One of the team members is Barbara Campagna, formerly the Chief Architect at the National Trust for Historic Preservation and a board member at the successful Richardson Olmsted Complex. She said, “We will create a plan for near and long-term development of this historic site by combining contemporary ideas and needs with a respect for our 20th century industrial story, providing cultural and economic benefits to the Lackawanna and Buffalo Niagara region residents and a destination for ever-increasing cultural heritage visitors. By preparing a comprehensive Feasibility & Adaptive Reuse Study, we will be using time tested planning tools to develop a responsible and sustainable approach towards the reinvention of the Bethlehem Steel Administration Building.

The building has everything we need to tell the story of our industrial heritage, connect it to our expanding and dynamic waterfront and demonstrate how preservation is one of the building blocks of economic revitalization in America and in Western New York.  The Richardson Olmsted Complex, the Martin House, Larkinville, the Central Terminal.  These were all places that had languished and deteriorated for decades but are now key to the remaking of Buffalo. Having spent the past 30 years involved in saving and rethinking the Richardson Olmsted Complex, I’m thrilled to have been asked to assist in the visioning of the Bethlehem Steel Administration Building.”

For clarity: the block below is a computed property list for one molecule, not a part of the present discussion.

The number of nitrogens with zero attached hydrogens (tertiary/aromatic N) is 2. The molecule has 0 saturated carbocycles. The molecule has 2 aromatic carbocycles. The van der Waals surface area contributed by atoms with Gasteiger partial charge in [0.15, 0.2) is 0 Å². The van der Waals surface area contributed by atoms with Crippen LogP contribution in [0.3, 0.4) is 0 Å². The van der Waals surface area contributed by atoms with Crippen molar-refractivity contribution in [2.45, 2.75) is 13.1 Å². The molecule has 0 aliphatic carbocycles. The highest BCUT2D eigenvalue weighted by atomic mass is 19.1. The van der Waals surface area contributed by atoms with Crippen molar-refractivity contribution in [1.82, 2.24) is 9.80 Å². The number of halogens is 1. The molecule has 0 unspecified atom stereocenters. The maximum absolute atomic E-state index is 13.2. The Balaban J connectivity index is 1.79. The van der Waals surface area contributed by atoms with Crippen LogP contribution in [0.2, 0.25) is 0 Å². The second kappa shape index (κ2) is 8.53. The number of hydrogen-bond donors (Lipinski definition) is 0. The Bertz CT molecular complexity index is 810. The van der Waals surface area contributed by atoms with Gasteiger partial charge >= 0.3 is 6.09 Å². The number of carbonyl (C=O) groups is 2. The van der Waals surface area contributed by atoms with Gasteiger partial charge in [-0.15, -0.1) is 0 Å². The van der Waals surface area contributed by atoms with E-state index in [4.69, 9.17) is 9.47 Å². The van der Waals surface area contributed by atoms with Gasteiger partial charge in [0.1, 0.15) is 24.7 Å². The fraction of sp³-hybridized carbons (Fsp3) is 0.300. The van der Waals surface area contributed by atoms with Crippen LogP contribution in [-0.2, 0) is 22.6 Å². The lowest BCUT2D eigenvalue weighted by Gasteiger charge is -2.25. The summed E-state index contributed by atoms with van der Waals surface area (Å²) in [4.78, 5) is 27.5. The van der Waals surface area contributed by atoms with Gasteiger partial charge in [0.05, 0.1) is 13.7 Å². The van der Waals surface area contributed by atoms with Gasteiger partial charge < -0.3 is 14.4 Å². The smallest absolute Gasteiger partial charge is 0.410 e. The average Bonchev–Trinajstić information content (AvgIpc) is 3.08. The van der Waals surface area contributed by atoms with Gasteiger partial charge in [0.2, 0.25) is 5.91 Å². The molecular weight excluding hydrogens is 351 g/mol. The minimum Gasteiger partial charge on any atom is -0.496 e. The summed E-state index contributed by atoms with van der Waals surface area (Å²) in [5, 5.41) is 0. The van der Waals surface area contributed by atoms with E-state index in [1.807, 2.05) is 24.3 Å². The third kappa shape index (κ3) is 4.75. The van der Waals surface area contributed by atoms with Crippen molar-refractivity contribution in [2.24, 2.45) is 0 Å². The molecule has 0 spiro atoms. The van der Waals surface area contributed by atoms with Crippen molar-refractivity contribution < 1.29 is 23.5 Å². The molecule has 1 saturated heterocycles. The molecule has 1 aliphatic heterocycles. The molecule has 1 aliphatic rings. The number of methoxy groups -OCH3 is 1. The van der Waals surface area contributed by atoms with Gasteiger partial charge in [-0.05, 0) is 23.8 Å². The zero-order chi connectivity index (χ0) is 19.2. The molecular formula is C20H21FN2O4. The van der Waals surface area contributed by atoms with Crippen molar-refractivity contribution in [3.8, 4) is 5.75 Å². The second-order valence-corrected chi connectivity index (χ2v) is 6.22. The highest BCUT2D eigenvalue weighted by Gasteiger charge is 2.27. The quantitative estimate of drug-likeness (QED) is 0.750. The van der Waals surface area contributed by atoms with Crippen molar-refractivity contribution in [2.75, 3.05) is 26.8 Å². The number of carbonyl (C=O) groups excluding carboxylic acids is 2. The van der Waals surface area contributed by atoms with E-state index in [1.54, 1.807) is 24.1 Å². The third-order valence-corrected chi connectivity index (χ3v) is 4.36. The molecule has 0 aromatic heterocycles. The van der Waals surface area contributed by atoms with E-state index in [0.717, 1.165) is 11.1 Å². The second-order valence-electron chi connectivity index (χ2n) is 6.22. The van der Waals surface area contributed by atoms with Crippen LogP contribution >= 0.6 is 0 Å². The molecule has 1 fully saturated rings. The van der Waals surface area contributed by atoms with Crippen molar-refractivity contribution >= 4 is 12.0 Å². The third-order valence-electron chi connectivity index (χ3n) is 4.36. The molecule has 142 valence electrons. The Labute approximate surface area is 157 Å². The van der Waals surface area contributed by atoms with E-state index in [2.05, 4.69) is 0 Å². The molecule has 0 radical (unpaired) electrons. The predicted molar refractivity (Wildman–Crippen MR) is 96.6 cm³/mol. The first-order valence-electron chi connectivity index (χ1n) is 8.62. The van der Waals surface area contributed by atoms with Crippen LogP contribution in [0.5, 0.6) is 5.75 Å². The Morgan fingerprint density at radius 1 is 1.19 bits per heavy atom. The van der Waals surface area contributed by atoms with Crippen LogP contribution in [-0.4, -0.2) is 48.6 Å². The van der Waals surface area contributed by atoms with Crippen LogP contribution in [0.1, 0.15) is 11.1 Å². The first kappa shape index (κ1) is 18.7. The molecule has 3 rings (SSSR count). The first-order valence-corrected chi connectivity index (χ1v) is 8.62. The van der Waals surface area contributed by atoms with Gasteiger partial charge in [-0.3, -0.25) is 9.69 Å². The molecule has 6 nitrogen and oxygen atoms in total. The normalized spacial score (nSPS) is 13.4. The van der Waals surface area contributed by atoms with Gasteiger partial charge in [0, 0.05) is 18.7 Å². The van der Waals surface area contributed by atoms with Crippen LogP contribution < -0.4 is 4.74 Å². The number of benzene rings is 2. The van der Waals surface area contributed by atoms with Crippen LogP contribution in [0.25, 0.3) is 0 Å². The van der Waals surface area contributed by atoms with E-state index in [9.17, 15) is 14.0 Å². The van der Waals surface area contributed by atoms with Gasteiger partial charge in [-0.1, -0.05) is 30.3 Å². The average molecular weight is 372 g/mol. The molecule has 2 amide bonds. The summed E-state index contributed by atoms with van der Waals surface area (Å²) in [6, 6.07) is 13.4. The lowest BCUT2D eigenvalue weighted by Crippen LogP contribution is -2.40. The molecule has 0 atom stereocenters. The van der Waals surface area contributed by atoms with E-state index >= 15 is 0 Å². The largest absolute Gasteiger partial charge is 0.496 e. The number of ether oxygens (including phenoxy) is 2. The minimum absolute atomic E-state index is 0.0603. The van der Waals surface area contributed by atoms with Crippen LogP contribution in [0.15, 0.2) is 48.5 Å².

Demolition has Begun at the Back

January 24, 2012: The start of the demolition of Bethlehem Steel Administration Building. Photo by David Torke.

January 24, 2012: The start of the demolition of Bethlehem Steel Administration Building. Photo by David Torke.

Building Significance and Brief “How we got here”

The Bethlehem Steel Administration Building (ca. 1901) is one of the most iconic buildings of our regional industrial heritage. What happened in this building literally built America and was a major supplier of steel to the United States armed forces in WWI and WWII, influencing our victories. It has been determined National Register eligible for it’s association with the history and technology of steel making, the tens of thousands of workers employed and the lives and communities they created in Western New York, as well as the architectural details of the building itself.

The Mayor of Lackawanna is the driving force for demolition, calling for a demo order, threatening fines upon the owner, and avoiding all discussion about reuse options. We can only change his entrenched position through citizen action. The current owners of the building, Gateway Trade, have been delinquent in building maintenance and appear relieved that demolition is on the horizon. Disrespectful and short-sighted jurisdiction of the Mayor, and a delinquent maintenance plan and pleads of ignorance from the owners cannot be accepted. More about current events leading up to demolition.

Share your Voice